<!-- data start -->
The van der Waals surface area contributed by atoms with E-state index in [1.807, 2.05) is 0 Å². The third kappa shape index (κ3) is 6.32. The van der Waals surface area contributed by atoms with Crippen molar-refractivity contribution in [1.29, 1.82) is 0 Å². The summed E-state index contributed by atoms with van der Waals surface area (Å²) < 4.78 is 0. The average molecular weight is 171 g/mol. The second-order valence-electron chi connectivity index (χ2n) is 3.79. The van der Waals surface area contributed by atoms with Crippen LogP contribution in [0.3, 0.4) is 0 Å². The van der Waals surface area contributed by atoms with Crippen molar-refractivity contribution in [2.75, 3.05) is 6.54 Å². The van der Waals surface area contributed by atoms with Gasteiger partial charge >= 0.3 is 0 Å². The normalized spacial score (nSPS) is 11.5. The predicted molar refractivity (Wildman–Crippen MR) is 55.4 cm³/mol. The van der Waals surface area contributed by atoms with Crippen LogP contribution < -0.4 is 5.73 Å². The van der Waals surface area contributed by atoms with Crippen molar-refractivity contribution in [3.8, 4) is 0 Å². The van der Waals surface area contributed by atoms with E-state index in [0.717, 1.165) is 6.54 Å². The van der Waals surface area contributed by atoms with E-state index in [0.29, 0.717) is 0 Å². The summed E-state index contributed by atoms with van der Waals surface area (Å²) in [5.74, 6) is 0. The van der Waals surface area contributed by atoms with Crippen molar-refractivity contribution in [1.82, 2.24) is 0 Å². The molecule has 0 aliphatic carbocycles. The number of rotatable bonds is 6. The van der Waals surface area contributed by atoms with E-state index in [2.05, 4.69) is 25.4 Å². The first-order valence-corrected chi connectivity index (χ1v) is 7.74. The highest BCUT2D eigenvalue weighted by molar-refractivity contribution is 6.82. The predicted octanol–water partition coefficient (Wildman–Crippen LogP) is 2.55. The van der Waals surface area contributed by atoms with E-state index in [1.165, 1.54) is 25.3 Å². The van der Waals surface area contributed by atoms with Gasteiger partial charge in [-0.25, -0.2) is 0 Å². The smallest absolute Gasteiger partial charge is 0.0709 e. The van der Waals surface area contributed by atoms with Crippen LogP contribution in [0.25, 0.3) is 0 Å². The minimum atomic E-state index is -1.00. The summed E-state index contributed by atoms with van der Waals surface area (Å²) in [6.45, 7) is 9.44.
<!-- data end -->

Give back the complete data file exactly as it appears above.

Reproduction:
The van der Waals surface area contributed by atoms with E-state index in [1.807, 2.05) is 0 Å². The third kappa shape index (κ3) is 6.32. The van der Waals surface area contributed by atoms with Crippen molar-refractivity contribution in [1.29, 1.82) is 0 Å². The summed E-state index contributed by atoms with van der Waals surface area (Å²) < 4.78 is 0. The average molecular weight is 171 g/mol. The second-order valence-electron chi connectivity index (χ2n) is 3.79. The van der Waals surface area contributed by atoms with Crippen LogP contribution in [0.3, 0.4) is 0 Å². The van der Waals surface area contributed by atoms with Crippen molar-refractivity contribution in [2.75, 3.05) is 6.54 Å². The van der Waals surface area contributed by atoms with Gasteiger partial charge >= 0.3 is 0 Å². The normalized spacial score (nSPS) is 11.5. The predicted molar refractivity (Wildman–Crippen MR) is 55.4 cm³/mol. The van der Waals surface area contributed by atoms with Crippen LogP contribution < -0.4 is 5.73 Å². The van der Waals surface area contributed by atoms with Crippen molar-refractivity contribution in [3.8, 4) is 0 Å². The van der Waals surface area contributed by atoms with E-state index in [0.717, 1.165) is 6.54 Å². The van der Waals surface area contributed by atoms with E-state index in [0.29, 0.717) is 0 Å². The summed E-state index contributed by atoms with van der Waals surface area (Å²) in [5.74, 6) is 0. The van der Waals surface area contributed by atoms with Crippen molar-refractivity contribution in [1.82, 2.24) is 0 Å². The molecule has 0 aliphatic carbocycles. The number of rotatable bonds is 6. The van der Waals surface area contributed by atoms with E-state index in [2.05, 4.69) is 25.4 Å². The first-order valence-corrected chi connectivity index (χ1v) is 7.74. The highest BCUT2D eigenvalue weighted by molar-refractivity contribution is 6.82. The predicted octanol–water partition coefficient (Wildman–Crippen LogP) is 2.55. The van der Waals surface area contributed by atoms with E-state index in [1.165, 1.54) is 25.3 Å². The van der Waals surface area contributed by atoms with Gasteiger partial charge in [-0.25, -0.2) is 0 Å². The smallest absolute Gasteiger partial charge is 0.0709 e. The van der Waals surface area contributed by atoms with Crippen LogP contribution in [0.25, 0.3) is 0 Å². The minimum atomic E-state index is -1.00. The summed E-state index contributed by atoms with van der Waals surface area (Å²) in [6.45, 7) is 9.44.